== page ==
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Second Sunday of Advent: ‘Lo How A Rose E’er Blooming’ speaks to our anticipation

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The 500-plus-year-old German Advent hymn, “Lo How A Rose E’er Blooming,” is not one I grew up singing in church. I had never even heard it until indie musician Sufjan Stevens released his box set “Songs for Christmas” in 2006.

Originally created as a gift the artist gave his friends and family, he has since released the collection to the general public and it is a family favorite.

In the collection, Stevens does a deep dive into older, Christocentric hymns and carols, rich in theology and poetry as opposed to pop songs about the season. “Lo How A Rose E’er Blooming” is among that collection.

The hymn first appeared in print in German in 1599 and is mostly sung to a simple harmonic melody by 17th century German composer, Michael Praetorius. This hymn is rich in both symbolism and theology.

A rose is a symbolic reference to the Virgin Mary. The hymn speaks of Jesus’ lineage and prophecies from Isaiah foretelling the Messiah, making it the perfect hymn to sing during Advent.

Now that the Advent hymn has come into my family rotation, I find that artists such as Feist and Sting have their own haunting versions of the song. Yet the song is done best with a full orchestra and chorus, invoking both the tenderness and pageantry of the piece.

The first two verses speak of Mary, the “rose,” blooming from the stem of the tree of Jesse, the symbol used for the lineage of King David’s father Jesse, from whom the Messiah would be born as was prophesized in the Book of Isaiah:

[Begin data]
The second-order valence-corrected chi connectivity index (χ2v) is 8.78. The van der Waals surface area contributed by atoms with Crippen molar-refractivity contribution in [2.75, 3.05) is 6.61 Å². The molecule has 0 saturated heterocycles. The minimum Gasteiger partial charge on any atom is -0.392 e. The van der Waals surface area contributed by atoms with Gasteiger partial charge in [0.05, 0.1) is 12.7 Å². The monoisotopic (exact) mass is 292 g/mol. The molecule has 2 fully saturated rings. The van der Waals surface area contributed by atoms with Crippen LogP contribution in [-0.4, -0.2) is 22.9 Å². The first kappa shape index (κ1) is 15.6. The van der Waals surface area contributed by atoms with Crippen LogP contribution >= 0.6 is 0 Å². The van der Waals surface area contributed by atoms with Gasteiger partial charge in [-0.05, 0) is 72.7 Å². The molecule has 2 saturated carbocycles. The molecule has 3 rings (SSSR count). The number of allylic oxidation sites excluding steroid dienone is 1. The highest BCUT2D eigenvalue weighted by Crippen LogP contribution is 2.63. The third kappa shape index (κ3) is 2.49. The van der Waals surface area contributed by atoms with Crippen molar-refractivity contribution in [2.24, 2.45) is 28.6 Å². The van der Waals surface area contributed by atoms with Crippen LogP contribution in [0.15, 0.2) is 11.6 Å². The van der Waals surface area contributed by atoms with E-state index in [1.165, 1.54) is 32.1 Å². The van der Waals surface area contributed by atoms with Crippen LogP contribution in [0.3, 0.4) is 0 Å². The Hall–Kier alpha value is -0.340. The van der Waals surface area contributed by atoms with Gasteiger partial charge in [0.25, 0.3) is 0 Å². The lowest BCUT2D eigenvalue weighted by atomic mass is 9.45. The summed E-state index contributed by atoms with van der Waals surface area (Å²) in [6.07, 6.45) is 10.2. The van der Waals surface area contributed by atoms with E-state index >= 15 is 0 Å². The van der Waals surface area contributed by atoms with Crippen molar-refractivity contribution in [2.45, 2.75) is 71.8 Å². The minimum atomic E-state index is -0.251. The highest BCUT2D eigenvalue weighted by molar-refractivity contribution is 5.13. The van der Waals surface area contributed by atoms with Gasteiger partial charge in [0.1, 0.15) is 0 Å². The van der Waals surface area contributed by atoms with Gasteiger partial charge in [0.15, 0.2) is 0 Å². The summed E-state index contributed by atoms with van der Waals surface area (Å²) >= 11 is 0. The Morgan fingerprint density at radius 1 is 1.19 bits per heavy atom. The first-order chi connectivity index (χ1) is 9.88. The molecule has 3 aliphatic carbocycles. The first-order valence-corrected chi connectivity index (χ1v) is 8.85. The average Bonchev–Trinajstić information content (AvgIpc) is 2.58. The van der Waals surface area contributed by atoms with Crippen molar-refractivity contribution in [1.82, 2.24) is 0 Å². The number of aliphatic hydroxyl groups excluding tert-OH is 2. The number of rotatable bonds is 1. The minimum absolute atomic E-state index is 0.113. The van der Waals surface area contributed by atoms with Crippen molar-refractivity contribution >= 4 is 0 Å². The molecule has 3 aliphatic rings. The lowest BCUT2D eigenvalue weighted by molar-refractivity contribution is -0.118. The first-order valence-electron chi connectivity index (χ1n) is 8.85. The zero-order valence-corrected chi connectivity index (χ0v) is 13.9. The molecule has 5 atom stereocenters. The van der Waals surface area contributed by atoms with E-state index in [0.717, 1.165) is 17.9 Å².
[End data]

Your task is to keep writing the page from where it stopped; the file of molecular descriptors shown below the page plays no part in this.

“But a shoot shall sprout from the stump of Jesse, / and from his roots a bud shall blossom” (Is 11:1).

Combining both Old Testament prophecy and Christ’s lineage in the Gospels of Matthew and Luke, the hymn sings:

“Lo, how a Rose e’er blooming / From tender stem hath sprung! / Of Jesse’s lineage coming / As men of old have sung.”

In the third verse, the bud or rose, Mary, has given birth to Christ, represented too as a small flower, who is:

“True man, yet very God, / From sin and death He saves us / And lightens every load.”

There is a sweet tenderness to this quiet little song. The simple nature of the melody lends itself to contemplation and that sense of waiting in anticipation that comes with Advent.

Listeners remember the foretelling of the Christ Child in the Old Testament as we hear references to those holy texts. We sense the longing of those waiting for Christ. That longing mirrors our own in the lines:

“This Flower, whose fragrance tender / With sweetness fills the air, / Dispels with glorious splendor / The darkness everywhere.”

As I sing the last verse, I imagine waiting as Israel did for generations, longing for relief from their suffering. I wait as Mary did, for 9 months, knowing she held the savior of the world in her womb.

Waiting, as the disciples did, looking at the sky where Jesus ascended, wondering when he would return. And as we do now, we wait for his presence to bring light in dark place.

The last line is:

“True man, yet very God, / From sin and death He saves us / And lightens every load.”

There is a melancholy in this hymn. The tension we sense each Advent as we wait for a child to born, only to die, for us. Each Christmas points to Good Friday, but ultimately to Easter — when Christ will save us from sin and death.

We wait in hope.

Gonzalez is a freelance writer. Her website is www.shemaiahgonzalez.com.